IN WITNESS WHEREOF, I have hereunto signed this Deed of Absolute Sale at _____________ this ____________._________________
VENDORWith my marital consent:_____________________SIGNED IN THE PRESENCE OF :____________________                  ___________________(ACKNOWLEDGMENT PAGE) 

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SALE OF REAL ESTATE PROPERTIES

A. DEFINITION : By the Contract of Sale, one of the contracting parties obligates himself to transfer the ownership of and to deliver a determinate thing, and the other to pay therefore a price certain in money or its equivalent.(Art. 1456, NCC).

B. KINDS OF SALE (Art. 1458, NCC)

1. Absolute or Unconditional
2. Conditional

C. CAPACITY TO BUY OR SELL REAL ESTATE PROPERTIES

1. As a rule, all persons, natural or judicial, who are authorized by the Constitution to own lands(Art XIV) and by the New Civil Code to obligate (Art. 1469), may buy or sell real estate.
2. Only Filipino citizens or corporation at least sixty (60%) per centum of the capital of which is owned by
Filipino citizens can acquire land in the Philippines.
3. A Filipina married to a foreigner retains her Philippine citizenship and, thus, also retains the right to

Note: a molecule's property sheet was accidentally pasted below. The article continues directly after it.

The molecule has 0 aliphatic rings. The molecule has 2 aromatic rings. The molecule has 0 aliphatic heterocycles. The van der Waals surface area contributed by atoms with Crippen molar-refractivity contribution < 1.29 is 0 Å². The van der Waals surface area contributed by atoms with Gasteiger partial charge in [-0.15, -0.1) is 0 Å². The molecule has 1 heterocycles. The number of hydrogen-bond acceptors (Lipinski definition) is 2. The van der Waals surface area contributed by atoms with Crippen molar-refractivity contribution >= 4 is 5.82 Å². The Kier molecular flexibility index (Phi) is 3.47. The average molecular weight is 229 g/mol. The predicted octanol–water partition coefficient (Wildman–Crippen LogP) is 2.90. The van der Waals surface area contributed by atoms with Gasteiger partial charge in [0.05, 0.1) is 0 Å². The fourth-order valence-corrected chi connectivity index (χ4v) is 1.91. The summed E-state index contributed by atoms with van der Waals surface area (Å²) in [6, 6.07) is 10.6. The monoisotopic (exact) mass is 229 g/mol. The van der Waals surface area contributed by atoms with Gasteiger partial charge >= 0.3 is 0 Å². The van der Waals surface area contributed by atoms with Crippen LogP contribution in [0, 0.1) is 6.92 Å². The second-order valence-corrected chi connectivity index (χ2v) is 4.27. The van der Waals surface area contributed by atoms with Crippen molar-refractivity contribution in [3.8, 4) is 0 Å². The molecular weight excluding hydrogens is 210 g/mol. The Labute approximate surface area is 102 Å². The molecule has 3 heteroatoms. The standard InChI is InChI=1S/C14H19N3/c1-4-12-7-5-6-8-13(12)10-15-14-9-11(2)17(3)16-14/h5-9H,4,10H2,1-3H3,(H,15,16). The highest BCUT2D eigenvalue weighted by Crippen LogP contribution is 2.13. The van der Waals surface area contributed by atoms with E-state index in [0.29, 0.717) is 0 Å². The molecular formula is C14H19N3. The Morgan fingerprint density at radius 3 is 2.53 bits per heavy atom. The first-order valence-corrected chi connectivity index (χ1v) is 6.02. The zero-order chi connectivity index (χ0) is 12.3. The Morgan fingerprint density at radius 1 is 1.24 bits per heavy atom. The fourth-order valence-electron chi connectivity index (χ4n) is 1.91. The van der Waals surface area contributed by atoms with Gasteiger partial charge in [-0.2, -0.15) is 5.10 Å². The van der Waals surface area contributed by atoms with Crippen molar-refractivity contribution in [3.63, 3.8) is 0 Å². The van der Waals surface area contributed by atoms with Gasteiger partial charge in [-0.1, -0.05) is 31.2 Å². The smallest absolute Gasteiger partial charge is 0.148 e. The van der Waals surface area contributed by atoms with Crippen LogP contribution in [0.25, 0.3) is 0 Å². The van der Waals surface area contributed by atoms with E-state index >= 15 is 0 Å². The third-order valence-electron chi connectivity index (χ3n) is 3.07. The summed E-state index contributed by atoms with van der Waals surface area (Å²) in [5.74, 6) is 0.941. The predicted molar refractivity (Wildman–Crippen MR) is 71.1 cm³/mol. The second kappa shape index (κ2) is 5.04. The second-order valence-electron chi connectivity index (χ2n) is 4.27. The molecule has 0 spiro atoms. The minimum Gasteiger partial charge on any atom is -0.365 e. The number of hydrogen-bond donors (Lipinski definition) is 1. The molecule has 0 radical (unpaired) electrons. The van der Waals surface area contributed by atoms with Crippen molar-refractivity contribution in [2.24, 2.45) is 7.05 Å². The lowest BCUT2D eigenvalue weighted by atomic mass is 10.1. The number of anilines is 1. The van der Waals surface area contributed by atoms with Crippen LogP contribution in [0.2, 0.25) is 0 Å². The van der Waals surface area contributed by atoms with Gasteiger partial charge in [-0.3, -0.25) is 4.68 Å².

acquire land in the Philippines.
4. A Filipino citizen, who acquires citizenship of another country, can retain ownership of land acquired by him
prior to his change of citizenship
5. The husband and the wife cannot sell property to each other, except (Art. 1390, NCC):

a. when a separation of property has been agreed upon in their marriage settlement; or
b. when there has been a judicial separation of the property under Art. 134 of the Family Code.

6. [ FIDUCIARY RELATIONSHIP ] – Persons who cannot acquire by purchase because of fiduciary relationship

The following persons cannot acquire by purchase, even at a public or judicial auction, either in person or
through the mediation of another:

1. GUARDIAN – the property of the person or persons who may be under his guardianship
2. AGENTS – the property whose administration or sale may have been entrusted to them, unless the consent